They use ultracapacitor technology that will make electric vehicles cheaper and could extend their current range.
The advantage of conventional utracapacitors is that they deliver fast burst of power, they can be recharged hundreds of thousands times without losing much energy storage capacity, and can work well in a wide range of temperatures but are very expensive and they store too little energy to replace batteries at electric vehicles.
The Nanotune tries to make the difference and says that its utracapacitors are close to compete with the conventional battery and even surpass it. Even using conventional electrolyte they demonstrated energy storage of 20watt-hours per kilogram compared with 5 watt-hours for conventional ultracapacitors. Now they use a more expensive ionic-liquid electrolyte that made the actual ultracapacitors to store 35 watt-hours per kilogram.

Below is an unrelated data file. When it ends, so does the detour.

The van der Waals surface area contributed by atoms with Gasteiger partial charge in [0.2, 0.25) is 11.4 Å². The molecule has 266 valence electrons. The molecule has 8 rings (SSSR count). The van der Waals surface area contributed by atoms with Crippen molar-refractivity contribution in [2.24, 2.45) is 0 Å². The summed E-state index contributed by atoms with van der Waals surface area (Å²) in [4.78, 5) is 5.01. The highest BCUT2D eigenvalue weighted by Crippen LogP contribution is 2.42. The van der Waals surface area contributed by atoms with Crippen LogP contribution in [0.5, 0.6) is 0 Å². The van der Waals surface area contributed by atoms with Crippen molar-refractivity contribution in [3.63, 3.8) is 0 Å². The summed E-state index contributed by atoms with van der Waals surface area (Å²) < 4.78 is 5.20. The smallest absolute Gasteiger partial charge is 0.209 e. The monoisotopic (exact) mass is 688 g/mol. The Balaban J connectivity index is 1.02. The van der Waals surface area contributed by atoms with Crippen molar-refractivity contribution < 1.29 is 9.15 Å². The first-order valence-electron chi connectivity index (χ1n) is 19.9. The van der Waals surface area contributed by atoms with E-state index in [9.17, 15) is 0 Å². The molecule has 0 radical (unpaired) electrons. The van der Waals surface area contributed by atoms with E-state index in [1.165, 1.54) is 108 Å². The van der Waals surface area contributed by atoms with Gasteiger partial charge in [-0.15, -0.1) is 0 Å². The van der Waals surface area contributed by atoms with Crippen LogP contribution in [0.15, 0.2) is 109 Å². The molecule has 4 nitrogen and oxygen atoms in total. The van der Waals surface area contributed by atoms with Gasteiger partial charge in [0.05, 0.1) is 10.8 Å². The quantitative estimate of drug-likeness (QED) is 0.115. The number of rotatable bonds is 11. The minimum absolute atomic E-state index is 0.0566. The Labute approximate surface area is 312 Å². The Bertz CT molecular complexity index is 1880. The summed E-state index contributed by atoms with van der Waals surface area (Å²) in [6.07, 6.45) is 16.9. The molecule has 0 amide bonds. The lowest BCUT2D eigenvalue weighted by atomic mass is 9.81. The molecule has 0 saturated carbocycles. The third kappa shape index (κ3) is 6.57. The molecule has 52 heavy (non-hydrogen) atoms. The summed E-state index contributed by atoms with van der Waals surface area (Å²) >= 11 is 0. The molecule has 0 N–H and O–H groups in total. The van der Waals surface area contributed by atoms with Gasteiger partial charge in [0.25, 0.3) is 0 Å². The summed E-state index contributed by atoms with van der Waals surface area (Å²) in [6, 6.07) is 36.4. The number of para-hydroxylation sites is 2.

Using their research programme at the end of the year they hope to have ultracapacitors with double energy storage capacity says Nanotune CEO, Mr. Kuan Tsae. Only 40 watt-hours per kilogram for ultracapacitors is an improvement for the batteries used in electric vehicles.
Using nanotechnology many companies are trying to solve the biggest issue of electric vehicles today: batteries and their limited energy storage capacity in fact their maximum range.
Unfortunately Nanotune’s technology still remains expensive. So, in order to make electric vehicles competitive with those conventional one -The Department of Energy- has proposed a goal of $250 per kilowatt-hour. Nanotune is trying to come down the costs to less than $150 per kilowatt-hour if the some key materials will continue to fall.
Nanotune isn’t exclude the fact that according to recent academic findings energy storage of ultracapacitors can be increased by adding small amounts of ruthenium and they will try it.